- On Tuesday, Vogue deleted a story from its website featuring the October 11 wedding of Chelsea Keyes and Evan McDuffie on Martha's Vineyard — one day after posting the article online.
- The story was deleted after it came to light that the wedding had caused an outbreak of ten coronavirus cases, according to the Vineyard Gazette.
- Before the story was taken down, the article showed photos of many attendees forgoing face masks and social distancing, according to local outlets.
- The outbreak came at the start of a new surge of COVID-19 cases on Martha's Vineyard.
- In a statement to the Martha's Vineyard Times, the bride said: "While we do not know the source of the outbreak, we deeply regret the impact it's had on our guests, family, and the Island community."
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A 1,000-word story about a Martha's Vineyard wedding was quietly deleted from Vogue's website on Tuesday after a resident complained to the magazine that the event had contributed to a coronavirus cluster on the island, the Vineyard Gazette reported.
The article, which was posted online on Monday, detailed the October 11 wedding of Chelsea Keyes and Evan McDuffie at the Lambert's Cove Inn in West Tisbury, according to the Martha's Vineyard Times, which — along with the Vineyard Gazette — had read the story before it was taken down.
The story made no mention of the attendees getting sick after the wedding, and in the nearly 70 photos included in the Vogue story, attendees were rarely seen wearing face masks or following social distancing, both outlets reported.
The article is no longer available, but a post from Vogue's official account still mentions the wedding.
Health officials have connected to the wedding ten COVID-19 infections, including those of six island workers, according to the Vineyard Gazette.
While no other COVID-19 cases on Martha's Vineyard have been directly tied to the wedding, the cluster corresponded with a surge of cases on the island.
In the past three weeks, the island has recorded 118 new infections — more cases than the island experienced in the first seven months of the pandemic alone, the Martha's Vineyard Times reported.
The Vineyard Gazette first reported on the cluster in late October.
At the time, island health officials said the venue would not be penalized because it adhered to all state and local protocols, the newspaper reported. However, the officials said that wedding guests did violate interstate travel rules, which required anyone coming from outside Massachusetts to fill out a travel form and either quarantine for 14 days or provide proof of a negative COVID-19 test.
But by the time the cluster was identified, the out-of-staters had already returned home and no one was fined, the Vineyard Gazette reported.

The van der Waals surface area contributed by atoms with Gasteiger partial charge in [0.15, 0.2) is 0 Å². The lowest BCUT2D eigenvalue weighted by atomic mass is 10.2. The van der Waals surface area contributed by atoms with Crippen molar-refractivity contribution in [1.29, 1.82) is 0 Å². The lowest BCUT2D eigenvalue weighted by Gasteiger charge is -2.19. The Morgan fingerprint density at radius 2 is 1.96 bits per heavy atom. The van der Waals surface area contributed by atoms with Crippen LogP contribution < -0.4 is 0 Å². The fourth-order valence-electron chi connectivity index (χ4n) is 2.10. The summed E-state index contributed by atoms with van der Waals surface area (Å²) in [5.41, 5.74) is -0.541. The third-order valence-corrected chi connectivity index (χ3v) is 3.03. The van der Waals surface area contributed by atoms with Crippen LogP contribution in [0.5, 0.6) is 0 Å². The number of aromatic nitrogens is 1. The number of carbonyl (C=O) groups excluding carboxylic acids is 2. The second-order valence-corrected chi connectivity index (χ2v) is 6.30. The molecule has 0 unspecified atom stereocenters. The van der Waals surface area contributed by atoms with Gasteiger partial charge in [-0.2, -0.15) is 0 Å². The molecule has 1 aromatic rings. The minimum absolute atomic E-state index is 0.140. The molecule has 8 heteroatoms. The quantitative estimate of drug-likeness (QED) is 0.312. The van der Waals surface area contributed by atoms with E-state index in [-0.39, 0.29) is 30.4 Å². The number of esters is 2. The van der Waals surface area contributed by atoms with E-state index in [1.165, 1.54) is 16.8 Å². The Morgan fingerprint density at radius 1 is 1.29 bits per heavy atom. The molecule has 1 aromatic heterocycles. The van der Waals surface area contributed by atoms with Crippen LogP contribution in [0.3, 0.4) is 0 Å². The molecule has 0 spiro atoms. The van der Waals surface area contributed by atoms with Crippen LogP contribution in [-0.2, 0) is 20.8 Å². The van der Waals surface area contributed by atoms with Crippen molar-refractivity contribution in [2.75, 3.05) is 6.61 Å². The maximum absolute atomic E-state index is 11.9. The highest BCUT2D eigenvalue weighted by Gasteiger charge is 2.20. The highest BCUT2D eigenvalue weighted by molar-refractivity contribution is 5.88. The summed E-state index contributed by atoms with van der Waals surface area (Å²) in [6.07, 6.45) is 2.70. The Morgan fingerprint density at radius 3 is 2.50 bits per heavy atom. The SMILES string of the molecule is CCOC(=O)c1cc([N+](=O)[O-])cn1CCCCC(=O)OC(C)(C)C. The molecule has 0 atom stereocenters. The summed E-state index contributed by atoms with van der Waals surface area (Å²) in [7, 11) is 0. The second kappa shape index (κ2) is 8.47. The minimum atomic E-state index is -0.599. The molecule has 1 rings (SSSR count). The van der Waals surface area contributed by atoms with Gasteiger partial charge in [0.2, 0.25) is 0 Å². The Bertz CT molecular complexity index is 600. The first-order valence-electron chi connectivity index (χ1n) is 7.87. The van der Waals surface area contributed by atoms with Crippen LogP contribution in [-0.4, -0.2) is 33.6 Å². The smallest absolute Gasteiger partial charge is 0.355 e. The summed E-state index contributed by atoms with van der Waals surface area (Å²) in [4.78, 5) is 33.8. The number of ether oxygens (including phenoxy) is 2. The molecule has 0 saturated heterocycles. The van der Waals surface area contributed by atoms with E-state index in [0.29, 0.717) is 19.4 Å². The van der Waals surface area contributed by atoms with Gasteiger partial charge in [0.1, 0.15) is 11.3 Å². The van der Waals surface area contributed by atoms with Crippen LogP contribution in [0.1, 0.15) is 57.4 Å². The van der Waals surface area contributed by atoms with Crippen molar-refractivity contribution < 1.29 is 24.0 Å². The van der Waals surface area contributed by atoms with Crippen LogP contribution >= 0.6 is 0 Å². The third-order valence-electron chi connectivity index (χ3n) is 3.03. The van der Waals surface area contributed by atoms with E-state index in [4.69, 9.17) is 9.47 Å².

Insider has contacted the couple and Condé Nast, Vogue's parent company, for comment.
A representative for Condé Nast told the Vineyard Gazette that the editors "ensured that appropriate measures were being taken to prevent the spread of COVID at the event."
The spokesperson said that once the magazine learned that guests had contracted the virus, it made the editorial decision to remove the piece from its website.
In an email to the Martha's Vineyard Times, the bride, Keyes, said "it is extremely difficult to pinpoint the origin of the outbreak," and pointed out how another wedding was held at their venue on the same day, "as well as many weddings during that weekend that were staffed and supported by a number of individuals."
"For our wedding specifically, we followed the protocol of the venue and the commonwealth of Massachusetts, including having an outdoor wedding with 40 guests, designating sanitization areas, and — as a welcome gift at the ceremony — gave out custom masks made by a local MV vendor," Keyes said.
"While we do not know the source of the outbreak, we deeply regret the impact it's had on our guests, family, and the Island community."
The owners of the inn, John and Keya Cain, also said in a statement to the Gazette that they went "above and beyond to follow CDC and state guidelines regarding COVID-related safety measures," including asking guests to wear masks and fulfil travel requirements.
"As mentioned in the article, they [the couple] followed CDC guidance and provided masks to their guests at the ceremony entrance. It is our understanding that they only removed masks while eating and taking wedding photos for their Vogue article, and this only occurred outdoors."
In an email to the newspaper, West Tisbury health agency Omar Johnson said the fact that the attendees were not seen following social distancing or wearing face masks in photos from the event is "beyond the board of health's control."
That's "something not monitored by us, that would have been in the hands of the wedding coordinator, the Lambert's Cove Inn, and the individuals that participated in the ceremony," Johnson said.
Keyes and McDuffie are not the first couple whose wedding has caused a coronavirus outbreak. In two recent cases, nearly half of the attendees at an October 31 wedding in Blue Ash, Ohio, contracted COVID-19 after the event, while a 300-person wedding in Ritzville, Washington, caused two outbreaks after 17 guests tested positive for COVID-19.
Earlier this month, a New York couple also faced criticism after The New York Times published photos of their indoors wedding, where not all of the 200 guests were wearing masks.
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